One of the World’s Best Public Toilets


According to DesignCurial, Akkarvikodden rest stop in Lofoten, Norway, is on the Top 10 list of the world’s best public toilets.

Designed by Manthey Kula Architects the rest stop in Lofoten is built to replace a toilet that had been blown off its foundations by the wind. You find the roadside rest stop in Akkarvikodden by one of Norway’s beautiful and wild National Tourist Routes.

There are eighteen such routes in Norway, all chosen for their spectacular and characteristic landscape. The facilities for the tourists that drive along these roads, such as rest stops, viewing platforms and links to local points of interest, are carried out by architects and landscape architects with the purpose of offering an experience of both nature and design. By now six routes already have Tourist Routes status and 12 more are in the planning. The project will be finished by 2016.

Given the fate of its predecessor, the new toilet in Lofoten needed to be solid and durable.

The building is made of 10-12 mm sheets of structural corten steel, which was welded together on site. Two large glass openings give views of the sky and the reflected horizon. The surfaces that come into contact with the visitors – the toilet itself and sink – are made of stainless steel or covered in clear glass to prevent rust staining.

The Roadside Toilet Facility at Akkarvikodden is built in connection with existing rest stop designed by landscape architect Inge Dahlmann/Landskapsfabrikken. The commission given to Manthey Kula was to design a toilet facility that could replace an existing structure that had been lifted off its foundations by the strong winds from the Atlantic Ocean. Lofoten is located at the 67th and 68th parallels north of the Arctic Circle in North Norway. The site for the project is extraordinary. The road runs on a narrow plateau between the mountains and the sea. Were the rest stop is the plateau widens out and one experience entering a space between the mountains from where the view to the horizon is very powerful.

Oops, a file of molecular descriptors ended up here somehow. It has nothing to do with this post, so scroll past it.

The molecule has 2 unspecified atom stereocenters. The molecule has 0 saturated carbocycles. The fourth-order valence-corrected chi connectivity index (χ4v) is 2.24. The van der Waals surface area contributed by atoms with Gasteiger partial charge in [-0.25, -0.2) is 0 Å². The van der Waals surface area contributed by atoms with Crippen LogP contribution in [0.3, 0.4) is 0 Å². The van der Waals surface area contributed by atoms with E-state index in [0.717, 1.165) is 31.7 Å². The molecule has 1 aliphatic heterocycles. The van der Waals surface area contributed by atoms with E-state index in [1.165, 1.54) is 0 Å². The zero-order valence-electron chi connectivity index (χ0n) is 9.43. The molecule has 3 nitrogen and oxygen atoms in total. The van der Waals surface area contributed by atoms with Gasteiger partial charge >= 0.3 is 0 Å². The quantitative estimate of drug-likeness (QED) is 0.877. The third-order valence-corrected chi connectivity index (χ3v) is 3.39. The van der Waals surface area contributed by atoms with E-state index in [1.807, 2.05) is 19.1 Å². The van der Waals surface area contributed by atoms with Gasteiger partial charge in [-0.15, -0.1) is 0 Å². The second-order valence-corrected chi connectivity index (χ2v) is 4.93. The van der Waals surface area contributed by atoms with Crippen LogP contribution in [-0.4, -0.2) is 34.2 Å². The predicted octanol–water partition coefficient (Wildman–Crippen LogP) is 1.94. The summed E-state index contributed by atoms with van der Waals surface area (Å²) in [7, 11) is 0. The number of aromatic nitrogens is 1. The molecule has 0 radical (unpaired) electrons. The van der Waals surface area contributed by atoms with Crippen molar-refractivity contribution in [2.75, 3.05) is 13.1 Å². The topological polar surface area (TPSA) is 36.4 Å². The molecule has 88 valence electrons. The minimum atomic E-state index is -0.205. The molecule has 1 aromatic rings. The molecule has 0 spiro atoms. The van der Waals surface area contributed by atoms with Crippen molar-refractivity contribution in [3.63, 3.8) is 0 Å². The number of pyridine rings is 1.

The design had two aims. One was to make the small building very heavy so it would not be lifted off ground. The other was to make interiors that shut the scenery out. The first objective was of course very pragmatic, a direct response to the history of the building’s predecessor. The other objective was more obscure. The experience of the place, mountains and sea and the ever-present coastal climate is very intense. The restrooms were conceived to present a pause from the impressions of the surrounding nature, offering an experience of different sensuous qualities.

The rest room is open only during summer season thus the building did not have to be insulated. Initially it was planned in concrete. However, after having checked the work of some local mechanical industries the designed changed to a body of welded plates. The structure of the small building is not unlike the structure of a ship: welded steel plates locally reinforced with steel flanges – every part specially designed for its specific use.

All photos: Paul Warchol, DesignCurial